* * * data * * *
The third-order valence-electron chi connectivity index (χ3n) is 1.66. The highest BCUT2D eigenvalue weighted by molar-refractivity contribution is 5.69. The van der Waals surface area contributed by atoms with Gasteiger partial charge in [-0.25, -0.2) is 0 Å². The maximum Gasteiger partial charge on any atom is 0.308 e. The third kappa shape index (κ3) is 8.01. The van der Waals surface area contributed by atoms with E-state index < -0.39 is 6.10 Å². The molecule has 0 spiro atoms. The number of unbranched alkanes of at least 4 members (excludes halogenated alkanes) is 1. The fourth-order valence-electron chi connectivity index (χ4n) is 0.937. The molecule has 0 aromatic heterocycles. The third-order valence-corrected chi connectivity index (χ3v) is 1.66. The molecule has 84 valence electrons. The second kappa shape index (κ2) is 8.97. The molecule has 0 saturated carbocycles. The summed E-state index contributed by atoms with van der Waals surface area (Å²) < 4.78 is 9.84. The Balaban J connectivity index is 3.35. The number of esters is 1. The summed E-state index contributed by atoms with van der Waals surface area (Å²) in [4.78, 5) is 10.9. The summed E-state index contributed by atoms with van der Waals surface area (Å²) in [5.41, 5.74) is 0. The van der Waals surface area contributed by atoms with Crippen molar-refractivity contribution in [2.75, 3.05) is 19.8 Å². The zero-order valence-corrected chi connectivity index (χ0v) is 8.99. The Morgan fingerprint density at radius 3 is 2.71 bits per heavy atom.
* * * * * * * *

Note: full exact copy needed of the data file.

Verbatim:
The third-order valence-electron chi connectivity index (χ3n) is 1.66. The highest BCUT2D eigenvalue weighted by molar-refractivity contribution is 5.69. The van der Waals surface area contributed by atoms with Gasteiger partial charge in [-0.25, -0.2) is 0 Å². The maximum Gasteiger partial charge on any atom is 0.308 e. The third kappa shape index (κ3) is 8.01. The van der Waals surface area contributed by atoms with E-state index < -0.39 is 6.10 Å². The molecule has 0 spiro atoms. The number of unbranched alkanes of at least 4 members (excludes halogenated alkanes) is 1. The fourth-order valence-electron chi connectivity index (χ4n) is 0.937. The molecule has 0 aromatic heterocycles. The third-order valence-corrected chi connectivity index (χ3v) is 1.66. The molecule has 84 valence electrons. The second kappa shape index (κ2) is 8.97. The molecule has 0 saturated carbocycles. The summed E-state index contributed by atoms with van der Waals surface area (Å²) < 4.78 is 9.84. The Balaban J connectivity index is 3.35. The number of esters is 1. The summed E-state index contributed by atoms with van der Waals surface area (Å²) in [4.78, 5) is 10.9. The summed E-state index contributed by atoms with van der Waals surface area (Å²) in [5.41, 5.74) is 0. The van der Waals surface area contributed by atoms with Crippen molar-refractivity contribution in [2.75, 3.05) is 19.8 Å². The zero-order valence-corrected chi connectivity index (χ0v) is 8.99. The Morgan fingerprint density at radius 3 is 2.71 bits per heavy atom.